The tables below outline many of the questions and topics that you might want to cover with your athlete in the initial post-race discussion as well as the second deep-dive analysis you undertake. These are strictly suggestions. As the coach, you will have a much deeper sense of what post-race debriefing topics may be needed. This first meeting will more than likely be a rather short and emotional discussion. The second, more relaxed and deeper conversation, a day or so later, should be far more thorough.

Again, customize the list for your athlete and their unique situation. This second meeting is best done the day after the event and in-person. A virtual meeting is the second-best option, and a phone call a distant third. Avoid doing these meetings by email or text as that is much too impersonal to get a good picture of what the athlete is feeling. Emotion usually plays a big role in the athlete’s observations and comments, and it will be a critical component of your analysis. 

If the race goes well

In this case, your primary purpose in the post-race meeting is to celebrate—assuming you both agree on the outcome. If a celebration is called for don’t burden the athlete with questions requiring deep thought. This is a good time to reinforce what the athlete did that helped produce the outcome and give them a pat on the back for (hopefully) following the race plan or for making smart decisions along the way if aspects of the plan were faulty or inadequate.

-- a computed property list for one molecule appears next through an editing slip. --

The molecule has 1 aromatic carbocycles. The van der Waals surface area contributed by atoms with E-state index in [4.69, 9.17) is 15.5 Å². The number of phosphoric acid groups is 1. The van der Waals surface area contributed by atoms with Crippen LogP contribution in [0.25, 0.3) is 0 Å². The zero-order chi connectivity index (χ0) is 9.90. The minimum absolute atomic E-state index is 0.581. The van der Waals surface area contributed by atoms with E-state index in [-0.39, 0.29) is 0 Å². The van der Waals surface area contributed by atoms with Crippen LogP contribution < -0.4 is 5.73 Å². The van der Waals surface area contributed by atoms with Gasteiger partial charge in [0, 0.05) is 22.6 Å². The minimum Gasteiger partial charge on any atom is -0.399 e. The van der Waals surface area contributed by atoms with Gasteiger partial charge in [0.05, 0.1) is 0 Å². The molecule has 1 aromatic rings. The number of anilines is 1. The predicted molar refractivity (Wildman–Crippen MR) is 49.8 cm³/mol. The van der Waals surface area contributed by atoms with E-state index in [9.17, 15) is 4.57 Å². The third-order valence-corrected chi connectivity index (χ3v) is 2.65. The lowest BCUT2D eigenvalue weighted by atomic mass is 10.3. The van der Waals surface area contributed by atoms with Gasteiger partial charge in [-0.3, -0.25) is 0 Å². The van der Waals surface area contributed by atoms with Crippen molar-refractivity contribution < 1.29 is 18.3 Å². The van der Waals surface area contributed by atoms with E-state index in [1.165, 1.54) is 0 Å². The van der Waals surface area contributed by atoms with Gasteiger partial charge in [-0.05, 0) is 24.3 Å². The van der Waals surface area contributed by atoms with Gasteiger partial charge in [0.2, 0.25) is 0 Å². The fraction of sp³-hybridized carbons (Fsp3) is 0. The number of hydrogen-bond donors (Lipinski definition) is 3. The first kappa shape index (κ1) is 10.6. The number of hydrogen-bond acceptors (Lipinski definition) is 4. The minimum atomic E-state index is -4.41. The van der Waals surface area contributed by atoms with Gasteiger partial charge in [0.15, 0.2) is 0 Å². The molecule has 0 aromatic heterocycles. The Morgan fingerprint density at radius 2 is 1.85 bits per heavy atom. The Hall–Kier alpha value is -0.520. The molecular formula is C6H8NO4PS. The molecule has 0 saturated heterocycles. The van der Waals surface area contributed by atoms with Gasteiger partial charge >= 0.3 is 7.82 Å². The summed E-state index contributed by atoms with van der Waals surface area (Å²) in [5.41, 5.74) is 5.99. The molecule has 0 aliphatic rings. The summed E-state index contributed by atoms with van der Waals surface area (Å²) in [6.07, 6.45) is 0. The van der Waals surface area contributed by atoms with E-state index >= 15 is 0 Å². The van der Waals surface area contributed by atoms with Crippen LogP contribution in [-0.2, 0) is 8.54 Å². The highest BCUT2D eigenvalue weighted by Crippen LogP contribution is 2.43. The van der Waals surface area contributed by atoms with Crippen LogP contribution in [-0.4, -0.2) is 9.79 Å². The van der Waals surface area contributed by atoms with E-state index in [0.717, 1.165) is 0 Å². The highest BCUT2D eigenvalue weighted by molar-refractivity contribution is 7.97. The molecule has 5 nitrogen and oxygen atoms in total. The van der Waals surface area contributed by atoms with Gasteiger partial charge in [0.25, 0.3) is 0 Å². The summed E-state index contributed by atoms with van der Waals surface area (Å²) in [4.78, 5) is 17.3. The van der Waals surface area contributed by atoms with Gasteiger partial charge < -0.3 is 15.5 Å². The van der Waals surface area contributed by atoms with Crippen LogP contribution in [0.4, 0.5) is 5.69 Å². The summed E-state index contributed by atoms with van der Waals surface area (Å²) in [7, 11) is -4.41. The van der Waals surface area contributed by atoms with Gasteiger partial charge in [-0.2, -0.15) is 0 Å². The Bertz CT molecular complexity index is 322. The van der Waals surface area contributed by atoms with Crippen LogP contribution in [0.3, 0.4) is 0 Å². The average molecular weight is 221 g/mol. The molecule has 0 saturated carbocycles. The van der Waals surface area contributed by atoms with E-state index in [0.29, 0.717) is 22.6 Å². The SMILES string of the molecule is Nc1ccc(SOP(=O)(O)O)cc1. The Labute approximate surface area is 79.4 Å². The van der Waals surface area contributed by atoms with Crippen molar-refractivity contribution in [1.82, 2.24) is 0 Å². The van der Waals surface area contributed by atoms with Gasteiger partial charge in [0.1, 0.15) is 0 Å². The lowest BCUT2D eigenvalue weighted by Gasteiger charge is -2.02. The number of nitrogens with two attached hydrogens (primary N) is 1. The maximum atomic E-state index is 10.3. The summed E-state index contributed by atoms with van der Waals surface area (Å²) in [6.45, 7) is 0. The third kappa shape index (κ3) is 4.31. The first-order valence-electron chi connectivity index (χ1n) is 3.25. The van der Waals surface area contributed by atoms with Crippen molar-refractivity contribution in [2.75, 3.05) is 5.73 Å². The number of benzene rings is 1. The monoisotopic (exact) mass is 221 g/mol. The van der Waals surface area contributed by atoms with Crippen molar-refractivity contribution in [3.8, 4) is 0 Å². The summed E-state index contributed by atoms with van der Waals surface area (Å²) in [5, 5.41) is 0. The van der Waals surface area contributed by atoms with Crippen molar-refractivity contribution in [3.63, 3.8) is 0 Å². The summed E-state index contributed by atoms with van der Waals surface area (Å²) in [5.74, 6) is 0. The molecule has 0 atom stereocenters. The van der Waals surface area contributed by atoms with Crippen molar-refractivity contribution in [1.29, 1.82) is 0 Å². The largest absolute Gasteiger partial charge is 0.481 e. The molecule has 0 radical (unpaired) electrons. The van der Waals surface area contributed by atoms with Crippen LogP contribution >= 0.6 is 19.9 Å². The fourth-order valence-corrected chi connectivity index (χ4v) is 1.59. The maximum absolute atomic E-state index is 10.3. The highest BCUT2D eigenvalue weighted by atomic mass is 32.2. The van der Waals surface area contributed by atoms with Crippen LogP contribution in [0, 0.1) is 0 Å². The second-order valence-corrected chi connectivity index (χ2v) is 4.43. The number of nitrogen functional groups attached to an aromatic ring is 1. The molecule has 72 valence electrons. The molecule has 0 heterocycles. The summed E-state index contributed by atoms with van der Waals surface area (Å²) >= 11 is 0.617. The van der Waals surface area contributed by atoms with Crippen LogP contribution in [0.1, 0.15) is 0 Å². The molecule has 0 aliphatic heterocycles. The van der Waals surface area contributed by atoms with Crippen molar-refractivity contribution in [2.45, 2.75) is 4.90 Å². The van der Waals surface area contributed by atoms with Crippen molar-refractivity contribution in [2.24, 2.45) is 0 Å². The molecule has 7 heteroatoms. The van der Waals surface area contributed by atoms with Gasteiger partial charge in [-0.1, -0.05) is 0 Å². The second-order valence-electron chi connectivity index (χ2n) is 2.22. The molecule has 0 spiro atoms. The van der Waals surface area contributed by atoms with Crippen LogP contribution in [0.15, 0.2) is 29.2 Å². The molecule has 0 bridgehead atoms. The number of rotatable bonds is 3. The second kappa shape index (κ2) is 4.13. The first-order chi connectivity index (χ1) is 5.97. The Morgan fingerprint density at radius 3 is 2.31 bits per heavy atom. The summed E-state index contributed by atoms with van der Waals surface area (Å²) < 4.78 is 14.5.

If the race does not go well

The primary purpose of this first meeting is to console the athlete while closely listening to what they have to say. Avoid criticizing the athlete with your perception of their errors. Such comments are unlikely to sink in and are more likely to produce a coach-athlete rift. If there are such points that must be made, make them gently at this time then save them for a deeper discussion later.

Also, realize that the athlete is probably in a highly emotional state and may say things that they would not typically say. Don’t take such comments too seriously. Make a mental note of these comments without reacting strongly and save them for a longer, more private discussion the next day (or at the first opportunity to deeply analyze the event). 

If the race is somewhere between success and failure